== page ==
Listen, I know that a lot of you don’t use cable or satellite to watch your pro wrestling anymore. Online streaming is a key component to any wrestling organization trying to make a go of it. One assumes that AEW’s online presence will include their content being streamed on a site similar to WWE Network or the Global Wrestling Network or Honor Club or NJPW World.

While online streaming makes television access less important than it’s ever been, it’s still vital that AEW is able to secure a solid television deal. Honestly, one of the main reasons for this is prestige. WWE signing big-money deals with USA & FOX in 2018 reminded us how far ahead they are of everybody else in the game. It also expanded their television revenue stream to the point where you wonder if certain episodes of Raw & SmackDown will be treated with more importantance than WWE’s PPV events. (Revenue is also one of those main reasons AEW needs a good TV deal.)

On the flip side, you have Impact Wrestling. They’ve spent most of their existence chasing the perfect TV deal. They’ve gone from Fox Sports Net to Spike TV to Destination America to Pop, and now they’re heading to the Pursuit Channel. This latest development has been poo-pooed by pretty much everybody, including your humble correspondent. The best deal you can get being Friday nights at 10 on a little-watched hunting channel your owner has a stake in isn’t a good look for Impact. Getting bumped to later in the night on Pop wasn’t a good look, and this is a worse night & time slot on a less-available station.

The word on the streets is that AEW doesn’t have a deal yet, but people are interested. Hopefully, they’re people we’ve heard of. WGN America aired the All In pre-show, and has been open to airing wrestling throughout its existence. To be fair, airing on WGN America on Saturdays at 8 AM hasn’t done much for Ring Warriors…but that’s still a better deal than what Impact’s rolling with into 2019. That’s just one example, who knows who AEW is actually talking to.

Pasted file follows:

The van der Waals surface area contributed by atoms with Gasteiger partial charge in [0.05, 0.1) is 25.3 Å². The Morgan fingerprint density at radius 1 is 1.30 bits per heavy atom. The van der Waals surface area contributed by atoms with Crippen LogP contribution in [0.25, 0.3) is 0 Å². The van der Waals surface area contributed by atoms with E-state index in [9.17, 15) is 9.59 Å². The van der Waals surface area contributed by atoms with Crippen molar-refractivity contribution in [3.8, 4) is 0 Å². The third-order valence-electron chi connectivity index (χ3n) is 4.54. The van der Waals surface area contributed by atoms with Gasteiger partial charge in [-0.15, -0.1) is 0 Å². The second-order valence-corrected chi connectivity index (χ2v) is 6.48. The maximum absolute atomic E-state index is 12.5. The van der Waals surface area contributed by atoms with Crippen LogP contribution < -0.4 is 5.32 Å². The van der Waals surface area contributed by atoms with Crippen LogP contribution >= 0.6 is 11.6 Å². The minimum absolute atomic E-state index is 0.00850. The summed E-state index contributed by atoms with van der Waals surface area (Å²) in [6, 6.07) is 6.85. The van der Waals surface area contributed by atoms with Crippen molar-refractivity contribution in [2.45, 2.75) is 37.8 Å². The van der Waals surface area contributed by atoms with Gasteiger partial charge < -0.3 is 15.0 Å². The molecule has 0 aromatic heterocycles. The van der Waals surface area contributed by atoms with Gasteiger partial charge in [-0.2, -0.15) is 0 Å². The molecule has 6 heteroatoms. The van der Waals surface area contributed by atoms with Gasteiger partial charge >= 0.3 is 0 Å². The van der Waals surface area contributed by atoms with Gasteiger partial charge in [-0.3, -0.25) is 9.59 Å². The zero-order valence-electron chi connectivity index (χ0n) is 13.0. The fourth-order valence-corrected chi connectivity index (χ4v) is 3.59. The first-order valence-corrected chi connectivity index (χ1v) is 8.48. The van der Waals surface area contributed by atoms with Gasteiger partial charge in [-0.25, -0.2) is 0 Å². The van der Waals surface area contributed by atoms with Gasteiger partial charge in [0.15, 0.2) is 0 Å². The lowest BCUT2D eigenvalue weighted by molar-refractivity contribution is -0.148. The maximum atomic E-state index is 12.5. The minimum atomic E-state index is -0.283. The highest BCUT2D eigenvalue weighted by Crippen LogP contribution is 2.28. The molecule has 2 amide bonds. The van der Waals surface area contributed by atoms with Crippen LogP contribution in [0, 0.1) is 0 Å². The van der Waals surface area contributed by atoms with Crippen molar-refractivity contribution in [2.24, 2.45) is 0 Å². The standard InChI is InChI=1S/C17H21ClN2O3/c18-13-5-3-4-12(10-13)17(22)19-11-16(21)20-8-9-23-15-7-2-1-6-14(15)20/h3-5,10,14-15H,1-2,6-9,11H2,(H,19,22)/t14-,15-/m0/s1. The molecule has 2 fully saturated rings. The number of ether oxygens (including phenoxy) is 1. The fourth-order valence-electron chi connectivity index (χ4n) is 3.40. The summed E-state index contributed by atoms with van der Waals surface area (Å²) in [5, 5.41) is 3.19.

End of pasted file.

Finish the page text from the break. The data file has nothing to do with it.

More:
A TV deal with a known entity is necessary. If for no other reason than to not make people that were dumping on Impact last month look like hypocrites if they pump up AEW’s deal.


We can expect answers on that at the press conference/rally next Tuesday in Jacksonville. We already know that Double or Nothing will be the sequel event to All In. While it hasn’t been officially stated, the name of the event tells me that AEW will be shooting for 20,000 fans in attendance. They got 10,000 easier than expected. Is 20 pushing it?

Maybe? I mean, even WWE doesn’t do 20,000 fans that often. A few times a year, if that. Then again, the Elite has a rabid fanbase that’s proven that they’re willing to travel. I think there are a lot of wrestling fans that prefer attending shows outside their home market. They make a whole weekend out of it, using up vacation time from work & clearing their schedule to have a good time watching what they love.

Will Double or Nothing be AEW’s first show? Or will they do some TV tapings first leading into it? Or will they build up a bunch of matches on the Being The Elite YouTube show? It seemed to work for All In.

It’s a tough balance to strike. AEW shouldn’t move too quickly. They don’t want to rush a product out there that doesn’t live up to high expectations. But they also don’t want to wait too long and lose their moment. As The New Daniel Bryan will tell you, wrestling fans are FICKLE. If AEW waits too long before doing something, we might not care when they do. Ask Lucha Underground. They had a moment much like the Elite had with All In, but waited too long to capitalize off of it.

Maybe a big show in September with a TV show rolling out for the new fall season? I’m just engaging in speculation here. It’s all we can do…and isn’t it fun to have something new to speculate about?

All Elite Wrestling is coming. The pro wrestling business is about to get a lot more interesting. Hopefully.

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All Elite Wrestling, Steve Cook